Organized by the Ethiopian-American Council (EAC) the press conference, which took place on Tuesday, April 1st, was intended to introduce Mr. Leggett to the larger Ethiopian community and to announce EAC’s endorsement of his candidacy for a third term as Montgomery County Executive. Mr. Leggett took several questions from Ethiopian journalists on a range of issues that are pertinent to the Ethiopian-American community and residents of the county in general. Topics of discussion included immigration reform, jobs, education, business, access to health care, affordable housing, as well as his support for an Ethiopian community center and his trip to Ethiopia a year and a half ago to sign a sister city agreement between Montgomery County and the historic Ethiopian city of Gonder.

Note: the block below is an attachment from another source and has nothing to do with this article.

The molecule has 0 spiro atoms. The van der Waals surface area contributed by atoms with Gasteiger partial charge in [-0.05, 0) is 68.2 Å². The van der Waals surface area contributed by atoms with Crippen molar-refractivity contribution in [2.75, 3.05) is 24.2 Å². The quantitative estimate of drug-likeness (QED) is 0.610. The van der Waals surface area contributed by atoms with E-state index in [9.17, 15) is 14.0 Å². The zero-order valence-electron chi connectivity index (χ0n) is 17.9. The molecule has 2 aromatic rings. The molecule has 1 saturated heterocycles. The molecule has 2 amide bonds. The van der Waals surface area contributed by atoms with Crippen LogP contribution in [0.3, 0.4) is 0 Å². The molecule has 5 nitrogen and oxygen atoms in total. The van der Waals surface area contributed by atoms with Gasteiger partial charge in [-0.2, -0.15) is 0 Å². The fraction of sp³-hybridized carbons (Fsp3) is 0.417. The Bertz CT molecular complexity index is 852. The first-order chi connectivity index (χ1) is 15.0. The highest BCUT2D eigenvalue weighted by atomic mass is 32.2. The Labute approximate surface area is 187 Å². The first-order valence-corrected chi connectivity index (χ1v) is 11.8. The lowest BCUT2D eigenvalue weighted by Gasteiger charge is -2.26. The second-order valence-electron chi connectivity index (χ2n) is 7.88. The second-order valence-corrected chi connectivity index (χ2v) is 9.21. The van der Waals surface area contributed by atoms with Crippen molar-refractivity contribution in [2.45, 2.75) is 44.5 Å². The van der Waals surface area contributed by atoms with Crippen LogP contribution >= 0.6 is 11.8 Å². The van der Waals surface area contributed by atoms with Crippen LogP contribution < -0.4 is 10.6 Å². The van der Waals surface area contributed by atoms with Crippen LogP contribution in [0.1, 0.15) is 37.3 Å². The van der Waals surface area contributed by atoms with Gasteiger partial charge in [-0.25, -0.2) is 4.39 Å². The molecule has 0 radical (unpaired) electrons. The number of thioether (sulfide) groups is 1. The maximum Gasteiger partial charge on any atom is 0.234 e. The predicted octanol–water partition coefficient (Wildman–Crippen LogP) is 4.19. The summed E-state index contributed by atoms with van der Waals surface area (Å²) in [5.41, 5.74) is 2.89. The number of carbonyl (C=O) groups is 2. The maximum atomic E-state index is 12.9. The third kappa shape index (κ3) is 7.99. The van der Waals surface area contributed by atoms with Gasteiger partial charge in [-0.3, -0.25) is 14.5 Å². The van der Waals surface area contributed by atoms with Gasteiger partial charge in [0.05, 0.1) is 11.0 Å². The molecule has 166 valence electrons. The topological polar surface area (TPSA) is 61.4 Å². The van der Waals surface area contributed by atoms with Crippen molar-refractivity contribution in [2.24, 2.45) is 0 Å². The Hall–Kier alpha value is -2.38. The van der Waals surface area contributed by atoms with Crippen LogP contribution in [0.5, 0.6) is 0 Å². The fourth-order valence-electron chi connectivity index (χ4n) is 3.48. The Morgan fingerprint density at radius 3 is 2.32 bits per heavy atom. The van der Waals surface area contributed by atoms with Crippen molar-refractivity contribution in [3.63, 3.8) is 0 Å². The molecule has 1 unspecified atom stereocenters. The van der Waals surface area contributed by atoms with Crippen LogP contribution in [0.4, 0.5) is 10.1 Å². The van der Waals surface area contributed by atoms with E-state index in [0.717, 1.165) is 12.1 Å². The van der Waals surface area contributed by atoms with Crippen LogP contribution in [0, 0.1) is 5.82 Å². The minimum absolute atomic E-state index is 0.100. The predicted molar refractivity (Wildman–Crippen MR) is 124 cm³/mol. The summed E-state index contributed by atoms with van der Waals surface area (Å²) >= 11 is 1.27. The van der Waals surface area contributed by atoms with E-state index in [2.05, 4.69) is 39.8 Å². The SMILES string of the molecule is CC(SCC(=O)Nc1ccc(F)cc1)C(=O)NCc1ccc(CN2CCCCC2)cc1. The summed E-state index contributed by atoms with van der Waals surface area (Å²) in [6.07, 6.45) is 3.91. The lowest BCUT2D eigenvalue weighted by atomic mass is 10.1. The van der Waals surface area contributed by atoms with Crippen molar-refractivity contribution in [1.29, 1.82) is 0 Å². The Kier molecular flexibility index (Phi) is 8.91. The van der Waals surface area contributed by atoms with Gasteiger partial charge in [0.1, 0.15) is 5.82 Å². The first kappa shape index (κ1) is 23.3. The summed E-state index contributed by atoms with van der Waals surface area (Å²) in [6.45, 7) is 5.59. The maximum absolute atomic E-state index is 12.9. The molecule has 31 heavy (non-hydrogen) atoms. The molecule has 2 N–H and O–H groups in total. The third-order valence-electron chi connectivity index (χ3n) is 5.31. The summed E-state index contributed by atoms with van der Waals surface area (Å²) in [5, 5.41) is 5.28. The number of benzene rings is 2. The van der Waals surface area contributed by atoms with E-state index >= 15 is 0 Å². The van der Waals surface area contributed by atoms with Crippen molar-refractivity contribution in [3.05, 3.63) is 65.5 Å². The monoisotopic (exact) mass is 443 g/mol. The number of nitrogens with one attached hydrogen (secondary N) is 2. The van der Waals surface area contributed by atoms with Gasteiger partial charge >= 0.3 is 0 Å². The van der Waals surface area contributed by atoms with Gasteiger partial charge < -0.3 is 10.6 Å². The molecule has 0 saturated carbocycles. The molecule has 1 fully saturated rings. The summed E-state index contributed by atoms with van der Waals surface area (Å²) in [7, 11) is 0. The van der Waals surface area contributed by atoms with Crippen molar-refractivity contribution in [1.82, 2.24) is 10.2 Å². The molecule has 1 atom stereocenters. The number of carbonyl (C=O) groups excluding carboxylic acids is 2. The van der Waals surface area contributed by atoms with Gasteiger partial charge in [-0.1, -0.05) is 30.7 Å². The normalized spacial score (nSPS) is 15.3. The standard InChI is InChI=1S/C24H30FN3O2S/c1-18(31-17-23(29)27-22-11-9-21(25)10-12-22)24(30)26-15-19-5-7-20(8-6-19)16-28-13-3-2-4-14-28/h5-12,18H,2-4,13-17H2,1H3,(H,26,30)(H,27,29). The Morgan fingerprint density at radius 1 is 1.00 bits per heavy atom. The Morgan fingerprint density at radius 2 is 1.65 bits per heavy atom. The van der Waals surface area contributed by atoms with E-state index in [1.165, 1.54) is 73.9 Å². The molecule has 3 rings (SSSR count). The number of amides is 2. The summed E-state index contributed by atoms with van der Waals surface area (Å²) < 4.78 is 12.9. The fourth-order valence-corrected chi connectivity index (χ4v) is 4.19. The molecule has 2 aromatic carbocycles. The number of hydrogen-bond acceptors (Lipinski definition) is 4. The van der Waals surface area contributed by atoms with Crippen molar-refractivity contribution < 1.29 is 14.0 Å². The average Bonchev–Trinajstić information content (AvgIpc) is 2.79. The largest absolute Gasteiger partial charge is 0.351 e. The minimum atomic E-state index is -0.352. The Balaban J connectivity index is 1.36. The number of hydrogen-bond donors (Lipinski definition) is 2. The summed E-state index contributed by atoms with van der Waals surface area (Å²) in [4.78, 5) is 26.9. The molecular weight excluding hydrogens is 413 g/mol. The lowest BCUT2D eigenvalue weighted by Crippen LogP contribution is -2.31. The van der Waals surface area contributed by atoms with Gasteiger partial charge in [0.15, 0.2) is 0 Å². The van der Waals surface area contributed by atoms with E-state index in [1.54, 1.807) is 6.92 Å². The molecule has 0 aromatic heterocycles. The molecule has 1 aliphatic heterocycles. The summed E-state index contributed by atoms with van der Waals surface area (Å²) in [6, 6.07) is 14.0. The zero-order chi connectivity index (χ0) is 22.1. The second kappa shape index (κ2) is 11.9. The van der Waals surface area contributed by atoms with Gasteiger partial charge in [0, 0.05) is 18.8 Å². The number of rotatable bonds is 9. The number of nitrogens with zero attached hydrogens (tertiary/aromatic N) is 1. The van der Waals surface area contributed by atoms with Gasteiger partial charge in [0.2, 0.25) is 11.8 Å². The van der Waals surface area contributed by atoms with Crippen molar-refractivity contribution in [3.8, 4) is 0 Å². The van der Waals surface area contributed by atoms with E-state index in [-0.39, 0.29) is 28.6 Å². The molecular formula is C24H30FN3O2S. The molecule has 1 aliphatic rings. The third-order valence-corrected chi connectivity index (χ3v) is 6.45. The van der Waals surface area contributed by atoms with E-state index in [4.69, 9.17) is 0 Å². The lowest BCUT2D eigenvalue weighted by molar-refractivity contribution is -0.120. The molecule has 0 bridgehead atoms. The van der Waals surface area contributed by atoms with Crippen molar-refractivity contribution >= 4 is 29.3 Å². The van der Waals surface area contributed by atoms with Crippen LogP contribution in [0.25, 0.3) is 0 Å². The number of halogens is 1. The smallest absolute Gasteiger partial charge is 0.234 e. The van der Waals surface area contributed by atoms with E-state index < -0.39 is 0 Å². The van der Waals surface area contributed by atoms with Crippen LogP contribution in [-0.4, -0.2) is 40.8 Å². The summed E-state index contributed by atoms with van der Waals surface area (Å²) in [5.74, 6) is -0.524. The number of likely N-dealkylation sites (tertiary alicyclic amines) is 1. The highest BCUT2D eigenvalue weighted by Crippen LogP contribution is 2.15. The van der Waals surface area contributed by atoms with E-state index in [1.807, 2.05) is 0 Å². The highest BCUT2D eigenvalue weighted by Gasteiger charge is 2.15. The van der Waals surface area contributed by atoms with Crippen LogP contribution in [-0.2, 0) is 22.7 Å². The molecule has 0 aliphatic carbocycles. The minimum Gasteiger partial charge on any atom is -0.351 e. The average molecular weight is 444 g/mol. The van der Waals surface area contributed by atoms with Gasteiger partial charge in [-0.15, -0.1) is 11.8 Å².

“I carried a delegation of about 60 people with me to Ethiopia for about ten days,” Mr. Leggett said of his trip in the fall of 2012. “We had an opportunity to travel throughout the country with a signing ceremony in Gonder to establish our sister city relationship. The Ethiopian community in the county had expressed very strong views that they thought, and I believed them, that we should establish one of our sister city relationships with Gonder.” He added: “We have several other [such agreements] including China and South Korea. But we thought given the history of Ethiopia and the many residential Ethiopians that are here in Montgomery county from Ethiopia who are contributing to our local economy, whether its in education or various professions, we were delighted that we had the opportunity to visit and to host many follow-up meetings with people from Gonder, Ethiopia and Montgomery county.”